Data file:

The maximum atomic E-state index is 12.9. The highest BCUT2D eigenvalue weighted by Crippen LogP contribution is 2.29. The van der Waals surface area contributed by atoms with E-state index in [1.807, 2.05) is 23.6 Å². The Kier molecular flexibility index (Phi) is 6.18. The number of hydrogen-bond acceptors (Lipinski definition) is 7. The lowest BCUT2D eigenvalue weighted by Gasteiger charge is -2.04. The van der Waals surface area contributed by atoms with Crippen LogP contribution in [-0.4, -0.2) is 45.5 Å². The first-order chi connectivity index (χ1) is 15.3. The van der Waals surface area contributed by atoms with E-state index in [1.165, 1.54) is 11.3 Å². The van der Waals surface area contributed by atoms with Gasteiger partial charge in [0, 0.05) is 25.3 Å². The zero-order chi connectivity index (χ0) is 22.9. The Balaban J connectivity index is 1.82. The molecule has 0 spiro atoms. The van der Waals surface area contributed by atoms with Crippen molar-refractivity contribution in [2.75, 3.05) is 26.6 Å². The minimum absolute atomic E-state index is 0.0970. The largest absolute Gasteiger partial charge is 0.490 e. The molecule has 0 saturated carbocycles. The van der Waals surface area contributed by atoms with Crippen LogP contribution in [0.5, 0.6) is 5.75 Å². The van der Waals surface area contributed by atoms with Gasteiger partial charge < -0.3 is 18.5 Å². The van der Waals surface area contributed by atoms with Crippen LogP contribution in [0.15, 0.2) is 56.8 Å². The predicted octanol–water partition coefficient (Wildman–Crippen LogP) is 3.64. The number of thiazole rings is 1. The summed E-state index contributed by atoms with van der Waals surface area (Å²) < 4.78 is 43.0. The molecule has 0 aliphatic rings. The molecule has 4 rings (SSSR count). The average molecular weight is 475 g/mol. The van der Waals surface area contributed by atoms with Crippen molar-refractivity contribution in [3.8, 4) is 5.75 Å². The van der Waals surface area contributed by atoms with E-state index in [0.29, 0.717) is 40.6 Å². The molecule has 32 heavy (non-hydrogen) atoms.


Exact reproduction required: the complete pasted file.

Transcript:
The maximum atomic E-state index is 12.9. The highest BCUT2D eigenvalue weighted by Crippen LogP contribution is 2.29. The van der Waals surface area contributed by atoms with E-state index in [1.807, 2.05) is 23.6 Å². The Kier molecular flexibility index (Phi) is 6.18. The number of hydrogen-bond acceptors (Lipinski definition) is 7. The lowest BCUT2D eigenvalue weighted by Gasteiger charge is -2.04. The van der Waals surface area contributed by atoms with Crippen LogP contribution in [-0.4, -0.2) is 45.5 Å². The first-order chi connectivity index (χ1) is 15.3. The van der Waals surface area contributed by atoms with E-state index in [1.165, 1.54) is 11.3 Å². The van der Waals surface area contributed by atoms with Gasteiger partial charge in [0, 0.05) is 25.3 Å². The zero-order chi connectivity index (χ0) is 22.9. The Balaban J connectivity index is 1.82. The molecule has 0 spiro atoms. The van der Waals surface area contributed by atoms with Crippen molar-refractivity contribution in [2.75, 3.05) is 26.6 Å². The minimum absolute atomic E-state index is 0.0970. The largest absolute Gasteiger partial charge is 0.490 e. The molecule has 0 saturated carbocycles. The van der Waals surface area contributed by atoms with Crippen LogP contribution in [0.5, 0.6) is 5.75 Å². The van der Waals surface area contributed by atoms with Gasteiger partial charge < -0.3 is 18.5 Å². The van der Waals surface area contributed by atoms with Crippen LogP contribution in [0.15, 0.2) is 56.8 Å². The predicted octanol–water partition coefficient (Wildman–Crippen LogP) is 3.64. The number of thiazole rings is 1. The summed E-state index contributed by atoms with van der Waals surface area (Å²) < 4.78 is 43.0. The molecule has 0 aliphatic rings. The molecule has 4 rings (SSSR count). The average molecular weight is 475 g/mol. The van der Waals surface area contributed by atoms with Crippen molar-refractivity contribution in [3.8, 4) is 5.75 Å². The van der Waals surface area contributed by atoms with E-state index in [0.29, 0.717) is 40.6 Å². The molecule has 32 heavy (non-hydrogen) atoms.